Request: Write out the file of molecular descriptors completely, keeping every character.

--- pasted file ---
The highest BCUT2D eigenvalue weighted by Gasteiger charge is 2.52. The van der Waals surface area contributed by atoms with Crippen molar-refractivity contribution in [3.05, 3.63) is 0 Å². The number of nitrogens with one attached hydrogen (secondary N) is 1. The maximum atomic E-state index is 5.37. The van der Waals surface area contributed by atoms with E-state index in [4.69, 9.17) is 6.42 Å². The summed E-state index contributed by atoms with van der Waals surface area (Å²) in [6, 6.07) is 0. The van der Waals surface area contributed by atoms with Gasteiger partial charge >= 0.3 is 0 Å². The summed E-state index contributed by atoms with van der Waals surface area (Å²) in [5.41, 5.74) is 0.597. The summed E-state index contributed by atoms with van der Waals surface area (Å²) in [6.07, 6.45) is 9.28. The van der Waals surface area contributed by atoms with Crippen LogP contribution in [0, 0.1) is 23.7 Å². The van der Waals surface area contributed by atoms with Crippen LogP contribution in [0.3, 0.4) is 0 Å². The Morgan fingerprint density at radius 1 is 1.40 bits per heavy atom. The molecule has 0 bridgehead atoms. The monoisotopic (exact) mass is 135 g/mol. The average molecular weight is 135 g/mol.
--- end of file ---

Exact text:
The highest BCUT2D eigenvalue weighted by Gasteiger charge is 2.52. The van der Waals surface area contributed by atoms with Crippen molar-refractivity contribution in [3.05, 3.63) is 0 Å². The number of nitrogens with one attached hydrogen (secondary N) is 1. The maximum atomic E-state index is 5.37. The van der Waals surface area contributed by atoms with E-state index in [4.69, 9.17) is 6.42 Å². The summed E-state index contributed by atoms with van der Waals surface area (Å²) in [6, 6.07) is 0. The van der Waals surface area contributed by atoms with Gasteiger partial charge >= 0.3 is 0 Å². The summed E-state index contributed by atoms with van der Waals surface area (Å²) in [5.41, 5.74) is 0.597. The summed E-state index contributed by atoms with van der Waals surface area (Å²) in [6.07, 6.45) is 9.28. The van der Waals surface area contributed by atoms with Crippen LogP contribution in [0, 0.1) is 23.7 Å². The van der Waals surface area contributed by atoms with Crippen LogP contribution in [0.3, 0.4) is 0 Å². The Morgan fingerprint density at radius 1 is 1.40 bits per heavy atom. The molecule has 0 bridgehead atoms. The monoisotopic (exact) mass is 135 g/mol. The average molecular weight is 135 g/mol.